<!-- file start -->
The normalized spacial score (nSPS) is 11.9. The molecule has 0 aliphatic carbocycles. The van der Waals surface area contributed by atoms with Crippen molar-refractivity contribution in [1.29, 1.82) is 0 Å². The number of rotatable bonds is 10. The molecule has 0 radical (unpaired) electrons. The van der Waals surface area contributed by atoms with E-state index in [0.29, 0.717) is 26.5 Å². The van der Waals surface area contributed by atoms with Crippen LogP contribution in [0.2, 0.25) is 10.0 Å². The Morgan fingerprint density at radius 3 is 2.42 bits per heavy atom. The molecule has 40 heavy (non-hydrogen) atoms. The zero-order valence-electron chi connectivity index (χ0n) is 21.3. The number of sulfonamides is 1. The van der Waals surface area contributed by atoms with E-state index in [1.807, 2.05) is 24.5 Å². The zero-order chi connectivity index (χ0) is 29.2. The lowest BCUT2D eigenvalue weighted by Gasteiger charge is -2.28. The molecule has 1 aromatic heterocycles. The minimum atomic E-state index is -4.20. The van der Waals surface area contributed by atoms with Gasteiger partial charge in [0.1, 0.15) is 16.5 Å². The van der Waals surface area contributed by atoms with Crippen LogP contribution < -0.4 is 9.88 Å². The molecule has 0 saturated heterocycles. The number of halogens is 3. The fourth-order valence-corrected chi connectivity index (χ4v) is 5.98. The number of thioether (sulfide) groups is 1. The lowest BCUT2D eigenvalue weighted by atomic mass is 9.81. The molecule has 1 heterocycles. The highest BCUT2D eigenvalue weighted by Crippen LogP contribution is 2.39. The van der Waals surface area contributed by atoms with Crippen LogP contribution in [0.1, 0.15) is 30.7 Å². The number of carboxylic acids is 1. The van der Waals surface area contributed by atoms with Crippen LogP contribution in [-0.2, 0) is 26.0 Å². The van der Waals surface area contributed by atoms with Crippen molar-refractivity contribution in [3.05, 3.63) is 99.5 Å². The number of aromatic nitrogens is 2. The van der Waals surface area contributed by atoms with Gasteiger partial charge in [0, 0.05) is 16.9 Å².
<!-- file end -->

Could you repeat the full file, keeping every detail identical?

The normalized spacial score (nSPS) is 11.9. The molecule has 0 aliphatic carbocycles. The van der Waals surface area contributed by atoms with Crippen molar-refractivity contribution in [1.29, 1.82) is 0 Å². The number of rotatable bonds is 10. The molecule has 0 radical (unpaired) electrons. The van der Waals surface area contributed by atoms with E-state index in [0.29, 0.717) is 26.5 Å². The van der Waals surface area contributed by atoms with Crippen LogP contribution in [0.2, 0.25) is 10.0 Å². The Morgan fingerprint density at radius 3 is 2.42 bits per heavy atom. The molecule has 40 heavy (non-hydrogen) atoms. The zero-order valence-electron chi connectivity index (χ0n) is 21.3. The number of sulfonamides is 1. The van der Waals surface area contributed by atoms with E-state index in [1.807, 2.05) is 24.5 Å². The zero-order chi connectivity index (χ0) is 29.2. The lowest BCUT2D eigenvalue weighted by Gasteiger charge is -2.28. The molecule has 1 aromatic heterocycles. The minimum atomic E-state index is -4.20. The van der Waals surface area contributed by atoms with Gasteiger partial charge in [0.1, 0.15) is 16.5 Å². The van der Waals surface area contributed by atoms with Crippen LogP contribution < -0.4 is 9.88 Å². The molecule has 0 saturated heterocycles. The number of halogens is 3. The fourth-order valence-corrected chi connectivity index (χ4v) is 5.98. The number of thioether (sulfide) groups is 1. The lowest BCUT2D eigenvalue weighted by atomic mass is 9.81. The molecule has 1 heterocycles. The highest BCUT2D eigenvalue weighted by Crippen LogP contribution is 2.39. The van der Waals surface area contributed by atoms with Crippen LogP contribution in [0.1, 0.15) is 30.7 Å². The number of carboxylic acids is 1. The van der Waals surface area contributed by atoms with Crippen LogP contribution in [-0.2, 0) is 26.0 Å². The van der Waals surface area contributed by atoms with Crippen molar-refractivity contribution in [3.05, 3.63) is 99.5 Å². The number of aromatic nitrogens is 2. The van der Waals surface area contributed by atoms with Gasteiger partial charge in [0, 0.05) is 16.9 Å².